This Article will analyze the scope of copyright ownership in relation to chains of unauthorized derivative works and chains of arrangement rights in cover versions of musical recordings. In particular, the analysis will focus on the gray area in the law where an unauthorized derivative work (“D1”) is created by an author and another author creates a second derivative work (“D2”) based off of D1. In situations such as these, does the creator of the original derivative work have any rights in their creation if their derivative work was unauthorized?
Further, depending on what rights do exist for D1, can the creator of the D2 be found to be infringing upon D1? Moreover, even in the case of certain authorized chains of works such as musical “covers” produced under a compulsory license, does the creator of the first derivative work D1 have any legal recourse against further authorized derivative work creators who base their work on the first derivative work?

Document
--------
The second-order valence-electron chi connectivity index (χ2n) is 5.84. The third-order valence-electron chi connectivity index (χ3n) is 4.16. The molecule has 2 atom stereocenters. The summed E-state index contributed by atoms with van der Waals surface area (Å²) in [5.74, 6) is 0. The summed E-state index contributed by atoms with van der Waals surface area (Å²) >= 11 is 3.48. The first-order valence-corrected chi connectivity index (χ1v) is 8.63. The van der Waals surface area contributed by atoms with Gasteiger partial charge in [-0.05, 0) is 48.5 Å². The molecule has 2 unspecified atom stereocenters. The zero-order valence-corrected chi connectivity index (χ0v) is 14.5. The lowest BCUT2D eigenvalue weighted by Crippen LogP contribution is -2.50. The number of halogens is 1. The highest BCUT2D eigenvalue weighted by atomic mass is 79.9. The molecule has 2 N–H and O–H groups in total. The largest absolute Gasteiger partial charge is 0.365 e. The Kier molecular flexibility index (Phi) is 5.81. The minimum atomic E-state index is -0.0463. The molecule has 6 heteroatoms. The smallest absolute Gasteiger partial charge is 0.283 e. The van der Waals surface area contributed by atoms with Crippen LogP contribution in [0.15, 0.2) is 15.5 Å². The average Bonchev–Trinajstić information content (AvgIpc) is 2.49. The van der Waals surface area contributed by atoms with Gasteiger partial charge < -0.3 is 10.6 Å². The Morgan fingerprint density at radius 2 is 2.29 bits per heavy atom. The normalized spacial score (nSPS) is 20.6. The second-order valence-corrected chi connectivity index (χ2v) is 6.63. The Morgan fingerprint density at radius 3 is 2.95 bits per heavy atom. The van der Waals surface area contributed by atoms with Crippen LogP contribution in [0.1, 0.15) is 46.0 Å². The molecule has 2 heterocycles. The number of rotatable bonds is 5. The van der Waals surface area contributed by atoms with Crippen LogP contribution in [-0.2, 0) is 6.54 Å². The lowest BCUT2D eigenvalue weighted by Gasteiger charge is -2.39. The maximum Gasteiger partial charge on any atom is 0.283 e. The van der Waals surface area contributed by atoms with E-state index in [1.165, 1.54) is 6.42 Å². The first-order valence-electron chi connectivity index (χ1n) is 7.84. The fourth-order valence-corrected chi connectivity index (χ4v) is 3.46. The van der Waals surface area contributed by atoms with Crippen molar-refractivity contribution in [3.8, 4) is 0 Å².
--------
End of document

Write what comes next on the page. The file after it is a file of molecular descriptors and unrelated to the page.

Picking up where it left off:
This phenomenon is demonstrated through examples based in contemporary urban art (Keith Haring and Banksy) and cover songs created through compulsory licenses (Sir Mix-A-Lot, Glee, and Jonathan Coulton).
Matthew A. Eller,
Banksy Got Back? Problems with Chains of Unauthorized Derivative Works and Arrangements in Cover Songs Under a Compulsory License,
4 Pace. Intell. Prop. Sports & Ent. L.F.
Available at: http://digitalcommons.pace.edu/pipself/vol4/iss2/5